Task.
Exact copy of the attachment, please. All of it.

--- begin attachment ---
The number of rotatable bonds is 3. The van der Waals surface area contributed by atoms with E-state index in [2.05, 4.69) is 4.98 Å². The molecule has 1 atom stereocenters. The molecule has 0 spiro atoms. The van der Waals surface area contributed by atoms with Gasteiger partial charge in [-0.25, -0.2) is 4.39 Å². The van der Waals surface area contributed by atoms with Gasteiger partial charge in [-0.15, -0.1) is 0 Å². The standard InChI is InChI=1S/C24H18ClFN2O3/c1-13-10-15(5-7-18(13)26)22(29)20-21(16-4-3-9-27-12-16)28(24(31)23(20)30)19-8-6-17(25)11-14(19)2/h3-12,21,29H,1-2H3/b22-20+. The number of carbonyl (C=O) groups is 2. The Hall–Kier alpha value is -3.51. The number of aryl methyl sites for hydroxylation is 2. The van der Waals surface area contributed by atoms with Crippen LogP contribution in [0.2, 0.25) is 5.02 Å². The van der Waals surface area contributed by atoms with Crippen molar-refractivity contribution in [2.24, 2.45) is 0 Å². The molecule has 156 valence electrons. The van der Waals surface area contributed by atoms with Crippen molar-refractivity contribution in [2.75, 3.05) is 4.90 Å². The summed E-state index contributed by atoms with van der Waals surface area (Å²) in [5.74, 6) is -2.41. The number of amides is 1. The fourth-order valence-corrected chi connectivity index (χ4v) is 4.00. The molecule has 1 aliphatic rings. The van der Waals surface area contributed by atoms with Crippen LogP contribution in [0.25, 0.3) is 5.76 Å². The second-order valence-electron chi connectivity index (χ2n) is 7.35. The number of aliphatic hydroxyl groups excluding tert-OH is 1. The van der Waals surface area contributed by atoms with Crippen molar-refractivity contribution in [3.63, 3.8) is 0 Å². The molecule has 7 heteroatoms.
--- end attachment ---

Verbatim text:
The number of rotatable bonds is 3. The van der Waals surface area contributed by atoms with E-state index in [2.05, 4.69) is 4.98 Å². The molecule has 1 atom stereocenters. The molecule has 0 spiro atoms. The van der Waals surface area contributed by atoms with Gasteiger partial charge in [-0.25, -0.2) is 4.39 Å². The van der Waals surface area contributed by atoms with Gasteiger partial charge in [-0.15, -0.1) is 0 Å². The standard InChI is InChI=1S/C24H18ClFN2O3/c1-13-10-15(5-7-18(13)26)22(29)20-21(16-4-3-9-27-12-16)28(24(31)23(20)30)19-8-6-17(25)11-14(19)2/h3-12,21,29H,1-2H3/b22-20+. The number of carbonyl (C=O) groups is 2. The Hall–Kier alpha value is -3.51. The number of aryl methyl sites for hydroxylation is 2. The van der Waals surface area contributed by atoms with Crippen LogP contribution in [0.2, 0.25) is 5.02 Å². The van der Waals surface area contributed by atoms with Crippen molar-refractivity contribution in [2.24, 2.45) is 0 Å². The molecule has 156 valence electrons. The van der Waals surface area contributed by atoms with Crippen molar-refractivity contribution in [2.75, 3.05) is 4.90 Å². The summed E-state index contributed by atoms with van der Waals surface area (Å²) in [5.74, 6) is -2.41. The number of amides is 1. The fourth-order valence-corrected chi connectivity index (χ4v) is 4.00. The molecule has 1 aliphatic rings. The van der Waals surface area contributed by atoms with Crippen LogP contribution in [0.25, 0.3) is 5.76 Å². The second-order valence-electron chi connectivity index (χ2n) is 7.35. The number of aliphatic hydroxyl groups excluding tert-OH is 1. The van der Waals surface area contributed by atoms with Crippen molar-refractivity contribution in [3.63, 3.8) is 0 Å². The molecule has 7 heteroatoms.